Duke Magazine at 25

Chronicling the Substance and Reach of an Ambitious University

In its inaugural issue, May-June 1984, Duke Magazine committed itself to conveying Duke's "intellectual dynamism." If the 1980s constituted Duke's adolescent phase—Duke's figuring out what it could be—the 1990s brought the university into dynamic adulthood. The magazine mirrored the transition.

Basic to Duke's coming of age was the scholarly reinvention of the English department under academic agitator Stanley Fish. A 1990 Duke Magazine story surveying Duke's shifting literary landscape included a recently hired professor, Michael Moses. Moses said that the old canon was hardly "homogeneous" in tackling fundamental questions of the human condition, that the model of "quiet, secluded" English departments was outmoded, and that it was simple-minded to imagine that literature would be taught that didn't rank high by aesthetic standards.

Today, Moses says, a more open-ended canon is a settled issue. Less settled is the question of whether American literature should embrace areas like film, popular fiction, and other markers of "culture" in the broadest sense. Also unresolved, he says, is whether Victorian, Medieval, Romantic, and other period-rooted literary groupings are distinctions that deserve to endure.

One enduring aim of the magazine is providing context and informed perspectives on campus news, even contentious campus news. Back in 1999, the federal Office for Protection from Research Risks, citing careless procedures, forced the medical center to suspend research with human subjects. John Falletta, then chair of Duke's internal research oversight committee, acknowledged in the magazine's cover story that an excessive workload had produced a less-than-ideal process. Today, he recalls the instant impact of the federal action: "Work that people had been doing for years had to stop. Careers were put on hold because investigators couldn't do anything with their data."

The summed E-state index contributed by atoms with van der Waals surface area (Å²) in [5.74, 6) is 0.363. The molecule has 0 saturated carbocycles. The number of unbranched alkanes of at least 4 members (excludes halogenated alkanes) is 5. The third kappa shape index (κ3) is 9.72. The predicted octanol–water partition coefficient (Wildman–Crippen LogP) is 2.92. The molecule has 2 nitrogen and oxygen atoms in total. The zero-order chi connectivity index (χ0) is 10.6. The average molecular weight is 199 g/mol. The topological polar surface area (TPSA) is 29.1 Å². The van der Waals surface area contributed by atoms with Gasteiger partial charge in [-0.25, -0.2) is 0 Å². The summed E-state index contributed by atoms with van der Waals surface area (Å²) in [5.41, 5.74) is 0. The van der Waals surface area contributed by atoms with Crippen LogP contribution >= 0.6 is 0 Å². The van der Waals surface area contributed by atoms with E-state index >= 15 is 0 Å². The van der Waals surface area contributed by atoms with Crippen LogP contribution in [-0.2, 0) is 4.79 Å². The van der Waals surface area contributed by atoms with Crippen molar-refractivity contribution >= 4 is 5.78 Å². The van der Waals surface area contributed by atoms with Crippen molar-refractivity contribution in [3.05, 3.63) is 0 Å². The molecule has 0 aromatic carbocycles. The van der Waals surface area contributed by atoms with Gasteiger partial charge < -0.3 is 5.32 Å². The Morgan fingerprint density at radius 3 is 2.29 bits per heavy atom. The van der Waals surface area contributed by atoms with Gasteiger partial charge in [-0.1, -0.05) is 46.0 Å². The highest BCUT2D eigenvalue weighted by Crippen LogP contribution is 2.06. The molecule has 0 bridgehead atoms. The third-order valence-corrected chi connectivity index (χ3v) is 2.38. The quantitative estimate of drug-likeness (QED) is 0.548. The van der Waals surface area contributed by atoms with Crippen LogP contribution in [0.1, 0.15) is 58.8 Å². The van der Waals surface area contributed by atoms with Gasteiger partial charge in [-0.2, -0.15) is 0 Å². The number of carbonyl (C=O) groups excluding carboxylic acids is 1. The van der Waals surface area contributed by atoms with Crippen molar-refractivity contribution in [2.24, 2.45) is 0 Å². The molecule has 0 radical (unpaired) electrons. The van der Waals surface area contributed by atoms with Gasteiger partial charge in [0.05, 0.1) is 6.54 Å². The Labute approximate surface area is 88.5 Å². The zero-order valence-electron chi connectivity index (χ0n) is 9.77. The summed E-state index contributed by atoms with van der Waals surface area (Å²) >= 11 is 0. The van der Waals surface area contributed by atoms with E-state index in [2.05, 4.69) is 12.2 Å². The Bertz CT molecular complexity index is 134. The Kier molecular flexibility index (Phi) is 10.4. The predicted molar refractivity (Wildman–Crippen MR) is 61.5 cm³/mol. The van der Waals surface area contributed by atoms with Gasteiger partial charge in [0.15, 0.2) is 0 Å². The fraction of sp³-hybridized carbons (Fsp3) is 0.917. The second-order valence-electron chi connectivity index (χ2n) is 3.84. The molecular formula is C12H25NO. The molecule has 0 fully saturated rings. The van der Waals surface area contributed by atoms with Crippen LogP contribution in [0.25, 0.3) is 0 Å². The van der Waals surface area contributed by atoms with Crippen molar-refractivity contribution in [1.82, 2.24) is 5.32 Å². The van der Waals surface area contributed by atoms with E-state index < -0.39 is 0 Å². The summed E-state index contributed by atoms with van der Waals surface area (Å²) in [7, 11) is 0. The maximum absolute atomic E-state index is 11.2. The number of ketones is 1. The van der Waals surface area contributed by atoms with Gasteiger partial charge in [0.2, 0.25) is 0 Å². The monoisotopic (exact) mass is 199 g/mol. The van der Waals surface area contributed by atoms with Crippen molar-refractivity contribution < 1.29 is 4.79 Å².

But Duke—singled out by federal regulators, in the view of some, because its emerging prominence would make other institutions pay attention—became an exemplar. This spring, the medical center sought, and won, accreditation by the Association for the Accreditation of Human Research Protection Programs, which evaluates everything from how policies are written and followed to how members of internal review boards are recruited and trained.

Campus controversies come and go; other issues are Duke perennials. A 1994 story asked whether students were devoted to the life of the mind. (A few years earlier, English professor Reynolds Price '55, in a Founders' Day speech, had described a student body more enthusiastic about partying than learning.) One of the students quoted was Alex Hartemink '94, then a senior and a newly selected Rhodes Scholar, now a Duke associate professor of computer science; he's been teaching here since 2001, shortly after he earned his Ph.D. Hartemink observed at the time that in considering the intellectual-climate issue, students and faculty members seemed to be caught up in a mutual blame game.

Student engagement is entwined with faculty members' consciously "modeling attributes like good decision-making, practical wisdom, and moral skill," Hartemink says today. He adds, "What is generally valued in this community? If interaction with students is important to us as faculty members, it should be part of the job description."

Interpreting scholarly trends, developments on campus, and how students live and learn: That's a pretty good job description for the magazine's past twenty-five years, and for the twenty-five years to come.

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